There’s something about medieval hell-mouths. I think it may be the fact that, in so many manuscript illustrations, they look a little like confused puppies. Evil puppies, eating the souls of the damned, but you still want to scratch their ears and say, “Good hell-mouth. Who wants a soul-cookie?”
When initially planning for this production of Mankind, we imagined some form of a medieval hell-mouth, from which Titivillus and his minions could appear. Although we don’t know that there would have been one during any fifteenth-century productions fo the play, there are certainly modern-day precedents for such staging. This is not without logic: Mercy has his church; to give the demons something equal and opposite would seem to create a balance, and a spatial vocabulary for the forces of good and its antithesis. A hell-mouth evokes the medieval iconography, giving a sense of the era, and there is something charming and comical about the sort of demonic creature that is often pictured in manuscripts. It seems to fit well with the amusing evil of the Vice characters.
Choosing to stage the play in a modern idiom, however, a medieval hell-mouth felt out of place. Moreover, the more we thought about the play, the less sense it made. The Vices who dominate the play- Nowadays, New-guise, and Nought- may be demons, but they are, importantly, worldly demons. They aren’t lurking about in a nether world with pitchforks at the ready, they are the temptations of man’s everyday life. Though they speak of mayhem and murder, what we see of the Vices is their enjoyment of a kind of childish annoyance, at worse a distinct penchant for blasphemy. Most importantly, they are easy for Mankind to fall into because they are all around, constantly: daily irritations, pleasures out of reach. They can’t seem too overtly evil, or Mankind would, we presume, see through their games. (This is why the Vices only stay masked amongst those who are ‘in the know’- their own kind and Mercy. Mankind only sees them as people.) They need to be a bit sneaky, not announce their arrival from the fiery depths.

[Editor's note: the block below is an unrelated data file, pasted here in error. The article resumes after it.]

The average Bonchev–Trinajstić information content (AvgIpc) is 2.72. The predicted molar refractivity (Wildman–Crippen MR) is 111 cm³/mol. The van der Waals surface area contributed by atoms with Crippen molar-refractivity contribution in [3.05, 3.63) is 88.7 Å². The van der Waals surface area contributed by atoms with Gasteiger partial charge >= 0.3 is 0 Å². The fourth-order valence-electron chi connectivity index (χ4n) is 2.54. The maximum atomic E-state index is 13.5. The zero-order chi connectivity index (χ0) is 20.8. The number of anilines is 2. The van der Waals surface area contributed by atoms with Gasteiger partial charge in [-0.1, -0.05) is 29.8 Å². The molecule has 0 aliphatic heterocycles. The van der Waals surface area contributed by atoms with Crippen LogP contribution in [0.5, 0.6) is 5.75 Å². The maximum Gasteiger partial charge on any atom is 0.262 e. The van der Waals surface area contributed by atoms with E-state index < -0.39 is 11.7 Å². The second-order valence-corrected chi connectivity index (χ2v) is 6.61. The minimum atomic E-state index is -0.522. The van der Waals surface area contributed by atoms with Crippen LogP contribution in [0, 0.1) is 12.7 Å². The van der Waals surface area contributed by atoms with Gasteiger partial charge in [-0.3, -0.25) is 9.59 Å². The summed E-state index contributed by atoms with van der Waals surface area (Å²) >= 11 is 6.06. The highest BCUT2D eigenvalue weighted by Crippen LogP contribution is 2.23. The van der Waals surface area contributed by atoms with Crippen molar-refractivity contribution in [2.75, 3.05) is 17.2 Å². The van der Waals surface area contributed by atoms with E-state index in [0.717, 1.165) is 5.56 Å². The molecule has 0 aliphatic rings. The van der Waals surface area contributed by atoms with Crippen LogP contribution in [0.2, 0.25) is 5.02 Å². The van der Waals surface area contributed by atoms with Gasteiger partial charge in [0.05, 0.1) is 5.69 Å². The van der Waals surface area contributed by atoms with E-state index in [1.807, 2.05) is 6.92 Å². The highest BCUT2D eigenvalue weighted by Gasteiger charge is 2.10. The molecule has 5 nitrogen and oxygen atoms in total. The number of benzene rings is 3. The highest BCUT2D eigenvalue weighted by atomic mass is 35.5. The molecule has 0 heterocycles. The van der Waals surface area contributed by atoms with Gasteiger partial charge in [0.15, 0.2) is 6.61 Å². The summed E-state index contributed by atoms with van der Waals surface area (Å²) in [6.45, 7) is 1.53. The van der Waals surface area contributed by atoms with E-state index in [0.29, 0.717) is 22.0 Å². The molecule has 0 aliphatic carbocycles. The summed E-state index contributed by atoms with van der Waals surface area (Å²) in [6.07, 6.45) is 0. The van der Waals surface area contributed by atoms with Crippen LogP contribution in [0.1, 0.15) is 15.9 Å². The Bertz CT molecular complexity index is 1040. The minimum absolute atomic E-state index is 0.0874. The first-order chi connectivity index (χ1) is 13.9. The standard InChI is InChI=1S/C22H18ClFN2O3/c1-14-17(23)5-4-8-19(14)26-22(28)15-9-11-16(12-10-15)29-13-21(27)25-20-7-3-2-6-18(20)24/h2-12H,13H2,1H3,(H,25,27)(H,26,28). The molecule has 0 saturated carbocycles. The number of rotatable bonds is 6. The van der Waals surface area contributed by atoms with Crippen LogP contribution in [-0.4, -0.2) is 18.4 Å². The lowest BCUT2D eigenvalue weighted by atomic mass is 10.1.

Additionally, Mercy is well outnumbered. The fact that Mankind includes one holy person and five evil ones has often been discussed, and is one of the reasons that early scholarship considered it a ‘corrupt’ play- surely something was missing, for the virtue to stand solitary against such overwhelming odds. There isn’t much need to balance the demons against Mercy with a hell-mouth when they are already, numerically, in the majority. Giving Mercy a specific location- a church, a lectern- lets him argue from a position of strength, while the Vices come and go, unmoored. There may be more of them, but Mercy is the stonger character. The Vices, without a ‘home’ of their own, may try to usurp Mercy’s position, in Mankind’s life and physically, but they do not succeed. Even Titivillus, the strongest of the demonic characters, must go invisible, be everywhere and nowhere- and Mankind still returns to faith, to Mercy and his church. Mankind, too, needs a place to return; we trust that the demons will go off and find others to torment.
So- no hell-mouth. I still want to build one someday, but I’ll have to listen to Mercy’s advise, exercise patience, and wait for the day when we get to do a Last Judgement from one of the medieval mystery cycles.